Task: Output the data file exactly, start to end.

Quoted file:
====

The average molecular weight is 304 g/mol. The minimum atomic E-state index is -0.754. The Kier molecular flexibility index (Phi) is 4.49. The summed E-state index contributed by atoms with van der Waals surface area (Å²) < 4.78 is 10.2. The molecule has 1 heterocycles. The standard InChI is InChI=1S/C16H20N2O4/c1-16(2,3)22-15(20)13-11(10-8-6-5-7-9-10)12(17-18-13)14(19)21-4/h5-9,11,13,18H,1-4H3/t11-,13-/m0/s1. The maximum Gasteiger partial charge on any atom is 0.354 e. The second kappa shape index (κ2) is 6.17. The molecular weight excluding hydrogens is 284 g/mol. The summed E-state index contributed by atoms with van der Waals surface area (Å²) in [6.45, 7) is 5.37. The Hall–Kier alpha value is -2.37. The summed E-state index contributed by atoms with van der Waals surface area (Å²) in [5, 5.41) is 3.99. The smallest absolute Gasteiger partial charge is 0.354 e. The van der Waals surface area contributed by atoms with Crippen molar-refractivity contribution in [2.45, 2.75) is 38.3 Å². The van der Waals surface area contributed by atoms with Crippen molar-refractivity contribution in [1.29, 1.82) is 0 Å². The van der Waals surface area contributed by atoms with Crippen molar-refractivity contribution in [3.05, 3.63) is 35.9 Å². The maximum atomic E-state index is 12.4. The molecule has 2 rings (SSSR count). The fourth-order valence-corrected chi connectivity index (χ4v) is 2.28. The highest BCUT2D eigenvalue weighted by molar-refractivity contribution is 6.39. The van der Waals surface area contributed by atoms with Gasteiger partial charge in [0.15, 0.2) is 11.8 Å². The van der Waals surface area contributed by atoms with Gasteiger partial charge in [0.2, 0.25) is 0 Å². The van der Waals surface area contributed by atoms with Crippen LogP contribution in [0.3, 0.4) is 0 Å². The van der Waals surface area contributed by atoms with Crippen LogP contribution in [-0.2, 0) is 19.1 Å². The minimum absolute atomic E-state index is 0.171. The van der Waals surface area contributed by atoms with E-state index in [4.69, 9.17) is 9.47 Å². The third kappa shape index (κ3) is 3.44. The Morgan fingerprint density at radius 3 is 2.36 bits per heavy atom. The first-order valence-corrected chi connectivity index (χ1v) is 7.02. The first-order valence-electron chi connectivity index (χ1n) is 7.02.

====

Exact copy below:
The average molecular weight is 304 g/mol. The minimum atomic E-state index is -0.754. The Kier molecular flexibility index (Phi) is 4.49. The summed E-state index contributed by atoms with van der Waals surface area (Å²) < 4.78 is 10.2. The molecule has 1 heterocycles. The standard InChI is InChI=1S/C16H20N2O4/c1-16(2,3)22-15(20)13-11(10-8-6-5-7-9-10)12(17-18-13)14(19)21-4/h5-9,11,13,18H,1-4H3/t11-,13-/m0/s1. The maximum Gasteiger partial charge on any atom is 0.354 e. The second kappa shape index (κ2) is 6.17. The molecular weight excluding hydrogens is 284 g/mol. The summed E-state index contributed by atoms with van der Waals surface area (Å²) in [6.45, 7) is 5.37. The Hall–Kier alpha value is -2.37. The summed E-state index contributed by atoms with van der Waals surface area (Å²) in [5, 5.41) is 3.99. The smallest absolute Gasteiger partial charge is 0.354 e. The van der Waals surface area contributed by atoms with Crippen molar-refractivity contribution in [2.45, 2.75) is 38.3 Å². The van der Waals surface area contributed by atoms with Crippen molar-refractivity contribution in [1.29, 1.82) is 0 Å². The van der Waals surface area contributed by atoms with Crippen molar-refractivity contribution in [3.05, 3.63) is 35.9 Å². The maximum atomic E-state index is 12.4. The molecule has 2 rings (SSSR count). The fourth-order valence-corrected chi connectivity index (χ4v) is 2.28. The highest BCUT2D eigenvalue weighted by molar-refractivity contribution is 6.39. The van der Waals surface area contributed by atoms with Gasteiger partial charge in [0.15, 0.2) is 11.8 Å². The van der Waals surface area contributed by atoms with Gasteiger partial charge in [0.2, 0.25) is 0 Å². The van der Waals surface area contributed by atoms with Crippen LogP contribution in [0.3, 0.4) is 0 Å². The van der Waals surface area contributed by atoms with Crippen LogP contribution in [-0.2, 0) is 19.1 Å². The minimum absolute atomic E-state index is 0.171. The van der Waals surface area contributed by atoms with E-state index in [4.69, 9.17) is 9.47 Å². The third kappa shape index (κ3) is 3.44. The Morgan fingerprint density at radius 3 is 2.36 bits per heavy atom. The first-order valence-corrected chi connectivity index (χ1v) is 7.02. The first-order valence-electron chi connectivity index (χ1n) is 7.02.